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I am a marketer and business strategist.
I am good, some would say excellent, at helping attorneys attract and retain clients.
I didn’t always work with lawyers. For a number of years I worked with business owners, managers and executives in many industries. My only guidelines for accepting new clients were that their business was operated in a legal, moral and ethical manner.
I made a decision to focus exclusively on working with attorneys. I did this because I felt there was an underserved need for business fundamentals, strategy and marketing savvy in the profession.
That assumption was correct.
I don’t question the motivation of anyone who chooses to become a lawyer. Some folks go into the law because they want to break new ground – set precedent. Some folks become attorneys because they have a desire to help others. Some folks become lawyers because they want to make a lot of money. Some folks are motivated by all three things.
I have worked with people who are motivated by each of these factors. Marketing and business strategy can help an attorney no matter what his/her motivation.
For the lawyer who likes to break new ground: We develop a strategy for attracting the kinds of matters that are likely to need new precedent in order to be successful. We then position the attorney (marketing) as the logical choice to help the client in this particular predicament.
For the attorney who wants to help people: Finding someone to help is generally not the hard part. Finding the RIGHT someone to help can be difficult. If you work in private practice you can only take on a select few cases pro bono. This means that you need to attract the majority of your clients from a pool of people you can help who can actually pay you something. Finding those people and getting them to hire you is where marketing and business strategy are helpful.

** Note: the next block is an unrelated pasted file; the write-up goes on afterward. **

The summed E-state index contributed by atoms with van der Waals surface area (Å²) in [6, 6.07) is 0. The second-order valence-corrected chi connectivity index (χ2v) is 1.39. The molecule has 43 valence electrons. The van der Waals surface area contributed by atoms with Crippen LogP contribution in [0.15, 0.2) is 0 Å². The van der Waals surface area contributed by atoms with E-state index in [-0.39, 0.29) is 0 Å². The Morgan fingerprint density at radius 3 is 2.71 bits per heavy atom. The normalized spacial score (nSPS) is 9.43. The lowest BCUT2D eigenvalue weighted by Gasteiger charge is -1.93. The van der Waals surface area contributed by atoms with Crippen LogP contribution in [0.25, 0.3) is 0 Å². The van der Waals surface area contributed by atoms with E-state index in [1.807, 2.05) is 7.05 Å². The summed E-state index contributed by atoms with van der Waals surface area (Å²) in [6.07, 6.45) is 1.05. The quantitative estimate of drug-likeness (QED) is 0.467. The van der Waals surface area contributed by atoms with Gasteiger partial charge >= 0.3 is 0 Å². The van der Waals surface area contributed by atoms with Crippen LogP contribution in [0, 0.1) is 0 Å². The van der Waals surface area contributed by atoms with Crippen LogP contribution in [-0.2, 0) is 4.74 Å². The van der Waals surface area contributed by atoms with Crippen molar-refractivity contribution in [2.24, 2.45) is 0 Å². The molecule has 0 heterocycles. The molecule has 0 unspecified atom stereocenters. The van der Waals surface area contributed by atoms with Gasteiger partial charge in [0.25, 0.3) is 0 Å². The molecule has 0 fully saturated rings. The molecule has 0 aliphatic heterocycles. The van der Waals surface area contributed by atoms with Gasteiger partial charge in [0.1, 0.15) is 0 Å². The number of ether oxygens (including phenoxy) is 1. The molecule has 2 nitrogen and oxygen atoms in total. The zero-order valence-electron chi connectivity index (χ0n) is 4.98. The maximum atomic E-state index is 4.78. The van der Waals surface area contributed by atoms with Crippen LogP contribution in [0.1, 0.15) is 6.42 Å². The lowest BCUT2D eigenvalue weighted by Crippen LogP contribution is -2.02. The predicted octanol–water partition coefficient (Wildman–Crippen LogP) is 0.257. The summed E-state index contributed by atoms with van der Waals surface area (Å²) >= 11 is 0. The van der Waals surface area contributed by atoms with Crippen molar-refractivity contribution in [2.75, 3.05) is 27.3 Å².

For the attorney who wants to make lots of money: Identifying, attracting and retaining the best clients with the highest value are great uses for a sound business strategy and good marketing.
I am essentially making two points:
Attorneys love to argue about marketing and motivation. They love to bash their fellow attorneys who have made their law firms into large productive businesses. I don’t partake in those arguments because I am personally in business for all of the reasons I outlined above. I like helping people (and many attorneys desperately need business help). I like doing new things in my field (setting precedent). And I like making money. I find that the people who judge my motivation are usually envious of my success in any or all of these areas.
One of my first mentors once told me that people who complained about someone making “too much money” were people who didn’t have any money themselves. I wonder if the same is true of people who question the motivation of someone who does their job because of the money they make…
In a perfect world we would all do what we love and make as much money as we wanted while doing it. Until that world exists I’ll keep helping the people who show up regardless of why they came to me.